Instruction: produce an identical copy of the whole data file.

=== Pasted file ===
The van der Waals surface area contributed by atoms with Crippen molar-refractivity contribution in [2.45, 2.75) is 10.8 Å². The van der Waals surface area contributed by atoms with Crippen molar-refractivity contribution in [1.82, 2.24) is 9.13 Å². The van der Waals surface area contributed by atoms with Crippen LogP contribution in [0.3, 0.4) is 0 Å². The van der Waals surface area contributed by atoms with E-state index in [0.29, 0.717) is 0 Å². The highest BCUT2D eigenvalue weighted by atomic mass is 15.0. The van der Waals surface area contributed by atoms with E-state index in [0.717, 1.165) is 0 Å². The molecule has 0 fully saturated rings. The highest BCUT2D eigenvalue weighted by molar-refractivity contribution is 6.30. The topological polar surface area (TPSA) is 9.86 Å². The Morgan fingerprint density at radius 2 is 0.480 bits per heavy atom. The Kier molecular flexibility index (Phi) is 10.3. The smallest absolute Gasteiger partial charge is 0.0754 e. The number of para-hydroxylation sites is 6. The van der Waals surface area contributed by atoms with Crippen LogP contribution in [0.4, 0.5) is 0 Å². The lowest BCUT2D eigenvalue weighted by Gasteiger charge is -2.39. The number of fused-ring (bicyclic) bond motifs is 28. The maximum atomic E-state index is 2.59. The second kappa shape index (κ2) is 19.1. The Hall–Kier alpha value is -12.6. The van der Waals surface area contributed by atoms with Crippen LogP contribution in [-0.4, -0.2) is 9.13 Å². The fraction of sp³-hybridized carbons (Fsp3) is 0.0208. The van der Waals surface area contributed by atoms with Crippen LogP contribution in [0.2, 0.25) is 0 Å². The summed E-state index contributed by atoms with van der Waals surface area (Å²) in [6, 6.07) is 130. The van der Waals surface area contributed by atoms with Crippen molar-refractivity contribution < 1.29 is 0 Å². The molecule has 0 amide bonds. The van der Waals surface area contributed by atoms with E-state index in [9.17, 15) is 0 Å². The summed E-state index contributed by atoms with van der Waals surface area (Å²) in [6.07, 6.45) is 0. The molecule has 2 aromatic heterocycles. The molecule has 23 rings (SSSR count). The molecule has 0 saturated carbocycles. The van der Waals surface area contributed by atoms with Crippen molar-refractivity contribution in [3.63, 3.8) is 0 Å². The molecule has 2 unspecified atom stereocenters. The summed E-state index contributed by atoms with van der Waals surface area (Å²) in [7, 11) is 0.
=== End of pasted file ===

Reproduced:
The van der Waals surface area contributed by atoms with Crippen molar-refractivity contribution in [2.45, 2.75) is 10.8 Å². The van der Waals surface area contributed by atoms with Crippen molar-refractivity contribution in [1.82, 2.24) is 9.13 Å². The van der Waals surface area contributed by atoms with Crippen LogP contribution in [0.3, 0.4) is 0 Å². The van der Waals surface area contributed by atoms with E-state index in [0.29, 0.717) is 0 Å². The highest BCUT2D eigenvalue weighted by atomic mass is 15.0. The van der Waals surface area contributed by atoms with E-state index in [0.717, 1.165) is 0 Å². The molecule has 0 fully saturated rings. The highest BCUT2D eigenvalue weighted by molar-refractivity contribution is 6.30. The topological polar surface area (TPSA) is 9.86 Å². The Morgan fingerprint density at radius 2 is 0.480 bits per heavy atom. The Kier molecular flexibility index (Phi) is 10.3. The smallest absolute Gasteiger partial charge is 0.0754 e. The number of para-hydroxylation sites is 6. The van der Waals surface area contributed by atoms with Crippen LogP contribution in [0.4, 0.5) is 0 Å². The lowest BCUT2D eigenvalue weighted by Gasteiger charge is -2.39. The number of fused-ring (bicyclic) bond motifs is 28. The maximum atomic E-state index is 2.59. The second kappa shape index (κ2) is 19.1. The Hall–Kier alpha value is -12.6. The van der Waals surface area contributed by atoms with Crippen LogP contribution in [-0.4, -0.2) is 9.13 Å². The fraction of sp³-hybridized carbons (Fsp3) is 0.0208. The van der Waals surface area contributed by atoms with Crippen LogP contribution in [0.2, 0.25) is 0 Å². The summed E-state index contributed by atoms with van der Waals surface area (Å²) in [6, 6.07) is 130. The van der Waals surface area contributed by atoms with Crippen molar-refractivity contribution < 1.29 is 0 Å². The molecule has 0 amide bonds. The van der Waals surface area contributed by atoms with E-state index in [9.17, 15) is 0 Å². The summed E-state index contributed by atoms with van der Waals surface area (Å²) in [6.07, 6.45) is 0. The molecule has 2 aromatic heterocycles. The molecule has 23 rings (SSSR count). The molecule has 0 saturated carbocycles. The van der Waals surface area contributed by atoms with Crippen molar-refractivity contribution in [3.63, 3.8) is 0 Å². The molecule has 2 unspecified atom stereocenters. The summed E-state index contributed by atoms with van der Waals surface area (Å²) in [7, 11) is 0.